Posted by jlwile on August 28, 2010
Mosasaurs are aquatic reptiles that are (as far as we know) extinct today. According to evolutionists, they went extinct about 65 million years ago. Regardless of when they went extinct, there are several fossils of these large creatures, and some of them are quite well preserved.
On August 9, 2010, PloS One published a paper by Johan Lindgren and his colleagues, and it discusses the fossilized remains of a mosasaur that belongs to genus Platecarpus. The fossil is exceptional because it is largely intact, the bones are well-articulated, and it contains soft tissue.
Of course, soft tissue in dinosaur fossils is not new. As I mentioned in a previous post, Mary Schweitzer and her colleagues stunned the world in 2005 by discovering soft tissue in a Tyrannosaurus rex femur that is supposed to be 65 million years old. Some scientists tried to discredit the claim, but it held up under scrutiny. In addition, other fossils that are supposedly millions of years old have been found to contain soft tissue.
So why am I blogging about this particular find of soft tissue in a fossil that is supposedly about 80 million years old? Because the details found in the soft tissue are quite remarkable.
The soft tissue to which I refer is described by the authors as “purplish matter,” and they conclude that it is composed of remnants from the mosasaur’s retina, which is the delicate, multilayered, membrane that lines the inner eye and houses the necessary tissues for sensing light and relaying what is sensed to the optic nerve. How do they come to this conclusion?
First, they make it clear that this soft tissue could not have been produced by bacteria. If you read my previous post about Mary Schweitzer’s find, you will recall that scientists who didn’t want to believe that a 65-million-year-old fossil could contain soft tissue tried to claim it was actually a biofilm made by bacteria. Well, the authors nip that dodge in the bud by stating quite clearly that the remains:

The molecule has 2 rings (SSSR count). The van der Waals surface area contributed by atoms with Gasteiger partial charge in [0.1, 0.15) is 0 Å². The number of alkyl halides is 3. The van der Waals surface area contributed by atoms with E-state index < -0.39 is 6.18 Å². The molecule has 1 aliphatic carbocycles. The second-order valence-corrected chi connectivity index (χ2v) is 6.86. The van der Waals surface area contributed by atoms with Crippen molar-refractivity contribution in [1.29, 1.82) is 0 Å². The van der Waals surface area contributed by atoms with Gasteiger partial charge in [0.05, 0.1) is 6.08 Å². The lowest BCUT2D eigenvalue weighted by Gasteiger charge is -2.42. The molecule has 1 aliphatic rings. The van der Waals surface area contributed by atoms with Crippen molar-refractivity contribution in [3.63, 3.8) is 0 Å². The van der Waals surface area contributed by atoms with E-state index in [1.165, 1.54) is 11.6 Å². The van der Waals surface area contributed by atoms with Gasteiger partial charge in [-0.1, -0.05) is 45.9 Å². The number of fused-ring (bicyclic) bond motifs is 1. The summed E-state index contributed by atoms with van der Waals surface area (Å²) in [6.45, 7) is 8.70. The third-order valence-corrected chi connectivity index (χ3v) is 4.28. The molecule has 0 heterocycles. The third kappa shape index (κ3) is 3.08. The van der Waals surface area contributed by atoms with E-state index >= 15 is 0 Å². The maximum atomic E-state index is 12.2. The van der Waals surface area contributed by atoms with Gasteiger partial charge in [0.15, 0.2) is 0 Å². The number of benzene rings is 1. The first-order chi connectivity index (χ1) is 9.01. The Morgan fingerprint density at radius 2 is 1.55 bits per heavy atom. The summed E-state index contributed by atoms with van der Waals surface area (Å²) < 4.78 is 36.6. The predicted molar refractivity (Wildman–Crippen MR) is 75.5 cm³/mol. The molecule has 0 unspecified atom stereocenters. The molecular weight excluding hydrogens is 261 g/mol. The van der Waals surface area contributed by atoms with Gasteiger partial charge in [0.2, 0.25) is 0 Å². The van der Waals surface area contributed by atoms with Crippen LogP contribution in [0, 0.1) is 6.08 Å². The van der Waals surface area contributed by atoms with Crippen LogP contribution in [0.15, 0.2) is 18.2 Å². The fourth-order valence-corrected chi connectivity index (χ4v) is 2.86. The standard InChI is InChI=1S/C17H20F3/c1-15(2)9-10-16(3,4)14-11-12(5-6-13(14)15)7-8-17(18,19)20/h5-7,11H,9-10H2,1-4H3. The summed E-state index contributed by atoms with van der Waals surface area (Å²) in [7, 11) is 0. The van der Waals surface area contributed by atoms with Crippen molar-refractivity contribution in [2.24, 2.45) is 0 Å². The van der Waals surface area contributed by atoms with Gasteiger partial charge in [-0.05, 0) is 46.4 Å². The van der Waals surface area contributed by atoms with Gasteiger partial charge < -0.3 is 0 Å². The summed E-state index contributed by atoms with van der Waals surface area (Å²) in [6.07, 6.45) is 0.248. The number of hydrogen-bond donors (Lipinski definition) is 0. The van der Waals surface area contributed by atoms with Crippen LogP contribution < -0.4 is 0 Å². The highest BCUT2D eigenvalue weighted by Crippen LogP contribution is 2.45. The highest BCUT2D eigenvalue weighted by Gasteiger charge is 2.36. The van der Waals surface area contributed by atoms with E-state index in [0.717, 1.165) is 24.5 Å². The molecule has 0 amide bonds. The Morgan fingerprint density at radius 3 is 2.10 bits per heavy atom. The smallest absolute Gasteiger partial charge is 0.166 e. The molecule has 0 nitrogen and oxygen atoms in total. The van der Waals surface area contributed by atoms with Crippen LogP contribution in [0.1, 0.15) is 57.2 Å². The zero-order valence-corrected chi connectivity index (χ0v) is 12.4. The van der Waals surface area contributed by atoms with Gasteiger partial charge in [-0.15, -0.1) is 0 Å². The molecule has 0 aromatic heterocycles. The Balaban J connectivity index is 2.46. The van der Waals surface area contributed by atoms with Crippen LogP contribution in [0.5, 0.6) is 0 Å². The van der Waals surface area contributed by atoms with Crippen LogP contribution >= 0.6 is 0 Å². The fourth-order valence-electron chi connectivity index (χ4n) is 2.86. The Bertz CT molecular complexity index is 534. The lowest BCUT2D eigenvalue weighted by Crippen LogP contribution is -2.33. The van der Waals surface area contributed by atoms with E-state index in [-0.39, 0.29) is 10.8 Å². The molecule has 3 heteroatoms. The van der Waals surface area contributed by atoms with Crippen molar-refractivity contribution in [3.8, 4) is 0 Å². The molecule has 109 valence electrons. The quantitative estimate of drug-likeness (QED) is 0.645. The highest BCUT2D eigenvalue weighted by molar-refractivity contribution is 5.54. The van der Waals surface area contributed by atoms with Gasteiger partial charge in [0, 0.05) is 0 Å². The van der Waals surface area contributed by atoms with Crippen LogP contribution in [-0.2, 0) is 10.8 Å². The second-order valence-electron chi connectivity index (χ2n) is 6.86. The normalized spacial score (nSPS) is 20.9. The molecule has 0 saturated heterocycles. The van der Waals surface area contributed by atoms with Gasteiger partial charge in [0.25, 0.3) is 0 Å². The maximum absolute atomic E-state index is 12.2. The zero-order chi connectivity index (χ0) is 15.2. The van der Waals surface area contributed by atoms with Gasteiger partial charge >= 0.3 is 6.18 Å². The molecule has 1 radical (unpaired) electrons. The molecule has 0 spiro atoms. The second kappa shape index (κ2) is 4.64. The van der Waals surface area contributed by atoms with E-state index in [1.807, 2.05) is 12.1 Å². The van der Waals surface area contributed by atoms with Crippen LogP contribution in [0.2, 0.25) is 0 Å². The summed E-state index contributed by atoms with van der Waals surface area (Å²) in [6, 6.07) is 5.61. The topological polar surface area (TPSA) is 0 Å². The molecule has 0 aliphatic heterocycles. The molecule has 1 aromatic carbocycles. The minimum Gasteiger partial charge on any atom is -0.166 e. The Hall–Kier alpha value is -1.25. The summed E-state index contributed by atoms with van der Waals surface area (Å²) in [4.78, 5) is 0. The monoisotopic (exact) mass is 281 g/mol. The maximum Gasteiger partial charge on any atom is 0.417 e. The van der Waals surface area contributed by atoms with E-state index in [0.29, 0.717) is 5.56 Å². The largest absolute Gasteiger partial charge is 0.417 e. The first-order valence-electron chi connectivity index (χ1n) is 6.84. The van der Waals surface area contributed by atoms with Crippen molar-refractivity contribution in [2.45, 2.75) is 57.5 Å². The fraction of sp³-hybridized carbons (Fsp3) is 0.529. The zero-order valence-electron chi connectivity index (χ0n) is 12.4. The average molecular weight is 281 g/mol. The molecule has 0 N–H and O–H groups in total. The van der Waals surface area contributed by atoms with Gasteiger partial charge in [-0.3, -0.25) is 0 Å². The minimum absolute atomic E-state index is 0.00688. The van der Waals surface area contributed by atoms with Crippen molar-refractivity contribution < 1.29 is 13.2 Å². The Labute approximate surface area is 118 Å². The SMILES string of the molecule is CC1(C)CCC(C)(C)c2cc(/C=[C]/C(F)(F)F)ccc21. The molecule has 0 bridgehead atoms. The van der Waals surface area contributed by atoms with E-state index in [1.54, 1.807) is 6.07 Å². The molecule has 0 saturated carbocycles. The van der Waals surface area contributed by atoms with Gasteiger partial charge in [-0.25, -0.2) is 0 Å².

…are embedded inside the fossilized tissues (probably representing their in situ position) rather than forming a superficial coating, as would be expected had they instead been part of a microbial biofilm.
Second, the main reason the authors think the soft tissue comes from the retina of the mosasaur is that it contains small bodies that have all the characteristics of retinal melanosomes. What are retinal melanosomes? They are organelles found in cells that make up part of the retina. Their job is to hold a pigment called melanin, which absorbs light. The melanosomes don’t help the retina detect light; instead, they protect the retina from certain dangerous chemical reactions that can occur when there is a lot of light (which is focused on the retina) and oxygen (which is found in the capillaries that nourish the retina’s cells).
Not only do these meolanosome-like bodies appear right where they should appear if the soft tissue is, indeed, from the mosasaur’s retina, but they don’t appear in other parts of the body. According to the authors:
Moreover, melanosome-like microstructures were not found in any other part of the mosasaur examined under scanning electron microspectroscopy (SEM), including scales, visceral traces, intestinal content, surrounding matrix, and the film that defines the former body outline.
So the case seems pretty strong. These authors have found what appears to be the remains of retinal tissue in a fossil that is supposed to be 80 million years old. As I mentioned in my previous post, laboratory studies seem to indicate that soft tissue decays in a matter of 50 weeks or so, and it was thought that proteins would break down after only 30,000 years, unless special circumstances were present. However, here we have complex cellular organelles in a fossil that is supposed to be about 80 million years old. The very fact that these organelles are present indicate that this fossil isn’t anywhere close to 80 million years old. Instead, given that melanosomes contain proteins, the fossil is probably less than 30,000 years old.
As I have said before, it is a wonderful time to be a young-earth creationist!